Aid effectiveness

  • BAAG: Tokyo Briefing Paper - Aid Effectiveness/Economic Development, July 2012

    BAAG's policy paper ahead of the 2012 Tokyo Conference on Afghanistan highlights the barriers to aid effectiveness and development.  These include corruption, slow economic growth and aid distributions focused more on political and security priorities than Afghan needs.  Twelve recommendations are posed to the donor community and Afghan government. 

    PDF icon BAAG-Aid-Effectiveness-and-Economic-Development-FINAL.pdf
  • ODI: Humanitarian Space: a review of trends and issues, April 2012

    The Humanitarian Policy Group at the UK's Overseas Development Institute analyses humanitarian aid over the last decade.  Using Afghanistan and other examples, Sarah Collinson and Samir Elhawary chart the way that 'Humanitarian Space' has evolved since the Cold War.  They dispute the "consensus among humanitarian actors" that, in the last 10 years, this space has been shrinking.

    PDF icon ODI Humanitarian Space April 2012.pdf
  • BAAG: Losing The Ability To Dream - Afghan perceptions of UK aid, March 2012

    BAAG’s new report finds that whilst huge sums of aid money have been channelled into Afghanistan, it remains one of the world’s poorest countries. Some progress has been made, but Government institutions remain weak and dependent on foreign aid.The report combines reviews of official statistics on aid flows along with Afghan perceptions. It illustrates how difficult it is to pull together a coherent picture of UK aid because of the large and complex body of data available. Afghan voices indicate concern about the 2014 deadline, that UK aid is politicised and that better quality aid is needed.Read the full report 

    PDF icon BAAG 2012 'Losing the Ability to Dream'.pdf
  • ICAI: DFID Programme Controls and Assurance in Afghanistan, March 2012

    The Independent Commission for Aid Impact ( ICAI) assesses DFID’s systems of control and assurance over its multi-million dollar aid programme in Afghanistan. These systems are important because they help to minimise the risk of theft, fraud and corruption.

    PDF icon Programme Controls and Assurance in Afghanistan March 2012.pdf
  • Feinstein International Centre, Tufts University: Winning Hearts and Minds? Examining the Relationship Between Aid and Security in Afghanistan, January 2012

    Research in five provinces and Kabul examining the complex factors that drive insecurity in Afghanistan and investigating the impact of aid projects on insecurity.

    PDF icon Examining the Relationship Between Aid and Security in Afghanistan Jan. 2012.pdf
  • International Crisis Group: Aid and Conflict in Afghanistan, August 2011

    ICG says that billions of dollars of aid have failed to achieve a politically stable and economically viable Afghanistan. It says the international community lacks a coherent policy to strengthen the state ahead of the withdrawal of most foreign forces by  2014.

    PDF icon Aid and Conflict in Afghanistan Aug. 2011.pdf
  • US Senate Committee on Foreign Relations: Evaluating US Foreign Assistance to Afghanistan, June 2011

    This report paints a picture of uneven, sometimes ineffective, US aid projects and calls for a re-evaluation of how that aid is delivered.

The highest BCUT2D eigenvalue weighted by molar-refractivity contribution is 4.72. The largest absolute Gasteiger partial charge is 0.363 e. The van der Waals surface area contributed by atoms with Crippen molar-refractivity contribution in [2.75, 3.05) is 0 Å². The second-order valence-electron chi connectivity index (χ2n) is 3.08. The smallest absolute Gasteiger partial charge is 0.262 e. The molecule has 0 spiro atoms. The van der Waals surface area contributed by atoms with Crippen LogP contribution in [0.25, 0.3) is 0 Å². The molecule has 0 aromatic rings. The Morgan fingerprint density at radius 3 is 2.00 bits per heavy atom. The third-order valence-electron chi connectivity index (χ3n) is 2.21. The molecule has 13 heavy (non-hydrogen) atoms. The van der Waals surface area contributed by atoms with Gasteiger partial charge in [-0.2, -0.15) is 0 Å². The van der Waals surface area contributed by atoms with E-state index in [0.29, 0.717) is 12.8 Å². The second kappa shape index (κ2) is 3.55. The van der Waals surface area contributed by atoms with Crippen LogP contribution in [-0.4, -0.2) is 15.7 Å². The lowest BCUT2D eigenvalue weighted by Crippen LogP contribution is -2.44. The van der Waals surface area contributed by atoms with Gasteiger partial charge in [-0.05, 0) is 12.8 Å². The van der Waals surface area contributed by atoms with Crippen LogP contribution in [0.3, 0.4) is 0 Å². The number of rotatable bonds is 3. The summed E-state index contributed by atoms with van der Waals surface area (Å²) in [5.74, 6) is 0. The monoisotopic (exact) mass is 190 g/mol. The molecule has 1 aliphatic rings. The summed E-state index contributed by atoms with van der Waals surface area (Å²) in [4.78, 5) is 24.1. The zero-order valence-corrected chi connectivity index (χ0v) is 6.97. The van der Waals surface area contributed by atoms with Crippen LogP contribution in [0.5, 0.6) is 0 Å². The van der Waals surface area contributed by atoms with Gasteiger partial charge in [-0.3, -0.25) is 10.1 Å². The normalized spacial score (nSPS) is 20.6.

PDF icon Evaluating US Foreign Assistance to Afghanistan June 2011.pdf
  • Global Humanitarian Assistance: Afghanistan: Tracking major resource flows 2002-2010, January 2011

    Detailed breakdown of how billions of dollars of international aid has been spent.

    PDF icon Afghanistan Tracking major resource flows 2002-2010 Jan. 2011.pdf
  • Joint Agencies' report: Quick Impact, Quick Collapse: The Dangers of Militarised Aid in Afghanistan, January 2010

    How militarised aid has compromised development efforts in Afghanistan.  Joint report by ActionAid, Afghanaid, Care Afghanistan, Christian Aid, Concern Worldwide, Oxfam and Trocaire

    PDF icon Quick Impact, Quick Collapse Jan. 2010.pdf
  • NGOs and Humanitarian Reform: Mapping Study Afghanistan Report, May 2009

    This report highlights key challenges and dilemmas that the humanitarian community in general, and non-governmental organisations (NGOs) in particular, are facing in Afghanistan today. The report concludes with two overarching recommendations. The first is that in order to enhance the perception of neutrality, independence and impartiality of their humanitarian activities, particularly in those areas of the country where working with legitimate local authorities is no longer possible, NGOs should establish a Humanitarian Consortium that would distinguish itself from other actors on the ground by a recognizable symbol (e.g. pink vehicles or a particular logo) and by a set of 3 principled, clear and transparent operational guidelines.The second relates to the urgent need to launch a communications strategy aimed at the general public and all belligerents to explain the principles, objectives and modus operandi of consortium agencies. This should include efforts to ensure that the vernacular media provide a balanced presentation of humanitarian activities, a campaign to sensitise decision-makers at the sub-national level (provincial councils, governors, leading mullahs), including efforts directed at influencing the leadership of the insurgency on humanitarian access and the rights of civilians caught up in conflict.

    PDF icon 0294-Donini-2009-NGOs-and-Humanitarian-Reform-Mapping-Study-Afghanistan-Report.pdf
  • ACBAR: Falling Short, April 2008

    Report by network of aid agencies working in Afghanistan finds that international aid has been insufficient and often wasteful.

    PDF icon ACBAR Falling Short April 2008.pdf
  • ActionAid: Gaps in Aid Accountability, February 2008

    Report studying the finances of the National Solidarity Programme in Afghanistan

    PDF icon Gaps in Aid Accountability Feb. 2008.pdf